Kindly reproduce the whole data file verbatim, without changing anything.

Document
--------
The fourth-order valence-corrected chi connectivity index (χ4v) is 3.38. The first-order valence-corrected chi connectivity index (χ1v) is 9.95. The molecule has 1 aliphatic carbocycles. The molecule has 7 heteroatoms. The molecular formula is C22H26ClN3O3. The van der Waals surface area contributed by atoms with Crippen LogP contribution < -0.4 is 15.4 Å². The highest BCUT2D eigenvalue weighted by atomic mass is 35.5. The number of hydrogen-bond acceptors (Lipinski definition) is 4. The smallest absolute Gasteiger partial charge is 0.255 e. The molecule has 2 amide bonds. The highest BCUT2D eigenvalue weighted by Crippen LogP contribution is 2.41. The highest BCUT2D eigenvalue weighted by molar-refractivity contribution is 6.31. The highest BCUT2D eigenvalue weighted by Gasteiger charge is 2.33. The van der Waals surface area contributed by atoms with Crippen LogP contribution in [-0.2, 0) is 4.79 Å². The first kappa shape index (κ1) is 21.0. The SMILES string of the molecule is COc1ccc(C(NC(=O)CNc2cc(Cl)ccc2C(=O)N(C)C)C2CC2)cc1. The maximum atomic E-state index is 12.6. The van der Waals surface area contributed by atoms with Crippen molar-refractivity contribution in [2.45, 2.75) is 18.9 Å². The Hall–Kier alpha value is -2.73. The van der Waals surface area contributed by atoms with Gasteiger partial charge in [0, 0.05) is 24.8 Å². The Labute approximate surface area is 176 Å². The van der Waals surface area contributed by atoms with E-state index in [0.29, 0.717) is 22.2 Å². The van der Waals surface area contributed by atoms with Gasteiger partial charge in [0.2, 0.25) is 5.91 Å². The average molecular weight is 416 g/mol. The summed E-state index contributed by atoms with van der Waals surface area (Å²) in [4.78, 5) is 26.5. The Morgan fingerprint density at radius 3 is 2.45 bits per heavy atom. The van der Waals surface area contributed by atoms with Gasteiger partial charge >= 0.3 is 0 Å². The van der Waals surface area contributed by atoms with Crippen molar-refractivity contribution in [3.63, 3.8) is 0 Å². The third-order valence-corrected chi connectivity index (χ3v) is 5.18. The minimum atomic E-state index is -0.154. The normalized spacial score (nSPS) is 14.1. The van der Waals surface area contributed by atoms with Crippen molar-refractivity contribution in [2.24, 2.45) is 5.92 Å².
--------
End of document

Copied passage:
The fourth-order valence-corrected chi connectivity index (χ4v) is 3.38. The first-order valence-corrected chi connectivity index (χ1v) is 9.95. The molecule has 1 aliphatic carbocycles. The molecule has 7 heteroatoms. The molecular formula is C22H26ClN3O3. The van der Waals surface area contributed by atoms with Crippen LogP contribution < -0.4 is 15.4 Å². The highest BCUT2D eigenvalue weighted by atomic mass is 35.5. The number of hydrogen-bond acceptors (Lipinski definition) is 4. The smallest absolute Gasteiger partial charge is 0.255 e. The molecule has 2 amide bonds. The highest BCUT2D eigenvalue weighted by Crippen LogP contribution is 2.41. The highest BCUT2D eigenvalue weighted by molar-refractivity contribution is 6.31. The highest BCUT2D eigenvalue weighted by Gasteiger charge is 2.33. The van der Waals surface area contributed by atoms with Crippen LogP contribution in [-0.2, 0) is 4.79 Å². The first kappa shape index (κ1) is 21.0. The SMILES string of the molecule is COc1ccc(C(NC(=O)CNc2cc(Cl)ccc2C(=O)N(C)C)C2CC2)cc1. The maximum atomic E-state index is 12.6. The van der Waals surface area contributed by atoms with Crippen molar-refractivity contribution in [2.45, 2.75) is 18.9 Å². The Hall–Kier alpha value is -2.73. The van der Waals surface area contributed by atoms with Gasteiger partial charge in [0, 0.05) is 24.8 Å². The Labute approximate surface area is 176 Å². The van der Waals surface area contributed by atoms with E-state index in [0.29, 0.717) is 22.2 Å². The van der Waals surface area contributed by atoms with Gasteiger partial charge in [0.2, 0.25) is 5.91 Å². The average molecular weight is 416 g/mol. The summed E-state index contributed by atoms with van der Waals surface area (Å²) in [4.78, 5) is 26.5. The Morgan fingerprint density at radius 3 is 2.45 bits per heavy atom. The van der Waals surface area contributed by atoms with Gasteiger partial charge >= 0.3 is 0 Å². The van der Waals surface area contributed by atoms with Crippen molar-refractivity contribution in [3.63, 3.8) is 0 Å². The third-order valence-corrected chi connectivity index (χ3v) is 5.18. The minimum atomic E-state index is -0.154. The normalized spacial score (nSPS) is 14.1. The van der Waals surface area contributed by atoms with Crippen molar-refractivity contribution in [2.24, 2.45) is 5.92 Å².